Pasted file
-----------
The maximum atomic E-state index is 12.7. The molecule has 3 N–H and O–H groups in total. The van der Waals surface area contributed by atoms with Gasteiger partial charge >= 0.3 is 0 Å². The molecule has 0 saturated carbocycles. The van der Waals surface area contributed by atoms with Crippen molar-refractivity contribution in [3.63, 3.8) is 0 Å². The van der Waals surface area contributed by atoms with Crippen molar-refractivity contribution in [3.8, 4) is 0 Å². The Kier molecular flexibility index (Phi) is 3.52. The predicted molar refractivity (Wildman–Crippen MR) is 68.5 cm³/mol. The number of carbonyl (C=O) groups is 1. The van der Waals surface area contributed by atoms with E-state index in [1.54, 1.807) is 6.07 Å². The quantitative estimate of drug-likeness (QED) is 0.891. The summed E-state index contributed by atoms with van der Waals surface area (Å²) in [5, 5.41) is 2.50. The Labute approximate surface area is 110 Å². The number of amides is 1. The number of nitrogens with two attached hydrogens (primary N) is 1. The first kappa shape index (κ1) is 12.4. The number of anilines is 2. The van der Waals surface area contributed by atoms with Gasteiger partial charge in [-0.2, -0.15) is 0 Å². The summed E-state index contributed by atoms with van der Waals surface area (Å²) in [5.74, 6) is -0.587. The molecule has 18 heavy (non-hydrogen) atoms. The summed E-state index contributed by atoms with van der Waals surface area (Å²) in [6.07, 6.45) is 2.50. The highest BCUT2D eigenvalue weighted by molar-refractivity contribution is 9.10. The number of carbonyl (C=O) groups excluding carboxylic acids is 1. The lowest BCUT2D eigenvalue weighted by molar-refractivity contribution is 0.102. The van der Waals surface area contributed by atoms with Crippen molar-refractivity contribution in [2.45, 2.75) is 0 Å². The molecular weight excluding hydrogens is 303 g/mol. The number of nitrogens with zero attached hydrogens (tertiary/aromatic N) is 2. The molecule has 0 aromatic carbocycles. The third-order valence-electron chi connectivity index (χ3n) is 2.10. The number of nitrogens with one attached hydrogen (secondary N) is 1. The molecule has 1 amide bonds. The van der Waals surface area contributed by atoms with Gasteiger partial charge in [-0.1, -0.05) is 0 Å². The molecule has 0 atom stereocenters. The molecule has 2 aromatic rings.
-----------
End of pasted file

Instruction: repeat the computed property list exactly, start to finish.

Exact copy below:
The maximum atomic E-state index is 12.7. The molecule has 3 N–H and O–H groups in total. The van der Waals surface area contributed by atoms with Gasteiger partial charge >= 0.3 is 0 Å². The molecule has 0 saturated carbocycles. The van der Waals surface area contributed by atoms with Crippen molar-refractivity contribution in [3.63, 3.8) is 0 Å². The van der Waals surface area contributed by atoms with Crippen molar-refractivity contribution in [3.8, 4) is 0 Å². The Kier molecular flexibility index (Phi) is 3.52. The predicted molar refractivity (Wildman–Crippen MR) is 68.5 cm³/mol. The number of carbonyl (C=O) groups is 1. The van der Waals surface area contributed by atoms with E-state index in [1.54, 1.807) is 6.07 Å². The quantitative estimate of drug-likeness (QED) is 0.891. The summed E-state index contributed by atoms with van der Waals surface area (Å²) in [5, 5.41) is 2.50. The Labute approximate surface area is 110 Å². The number of amides is 1. The number of nitrogens with two attached hydrogens (primary N) is 1. The first kappa shape index (κ1) is 12.4. The number of anilines is 2. The van der Waals surface area contributed by atoms with Gasteiger partial charge in [-0.2, -0.15) is 0 Å². The summed E-state index contributed by atoms with van der Waals surface area (Å²) in [5.74, 6) is -0.587. The molecule has 18 heavy (non-hydrogen) atoms. The summed E-state index contributed by atoms with van der Waals surface area (Å²) in [6.07, 6.45) is 2.50. The highest BCUT2D eigenvalue weighted by molar-refractivity contribution is 9.10. The number of carbonyl (C=O) groups excluding carboxylic acids is 1. The lowest BCUT2D eigenvalue weighted by molar-refractivity contribution is 0.102. The van der Waals surface area contributed by atoms with Crippen molar-refractivity contribution in [2.45, 2.75) is 0 Å². The molecular weight excluding hydrogens is 303 g/mol. The number of nitrogens with zero attached hydrogens (tertiary/aromatic N) is 2. The molecule has 0 aromatic carbocycles. The third-order valence-electron chi connectivity index (χ3n) is 2.10. The number of nitrogens with one attached hydrogen (secondary N) is 1. The molecule has 1 amide bonds. The van der Waals surface area contributed by atoms with Gasteiger partial charge in [-0.1, -0.05) is 0 Å². The molecule has 0 atom stereocenters. The molecule has 2 aromatic rings.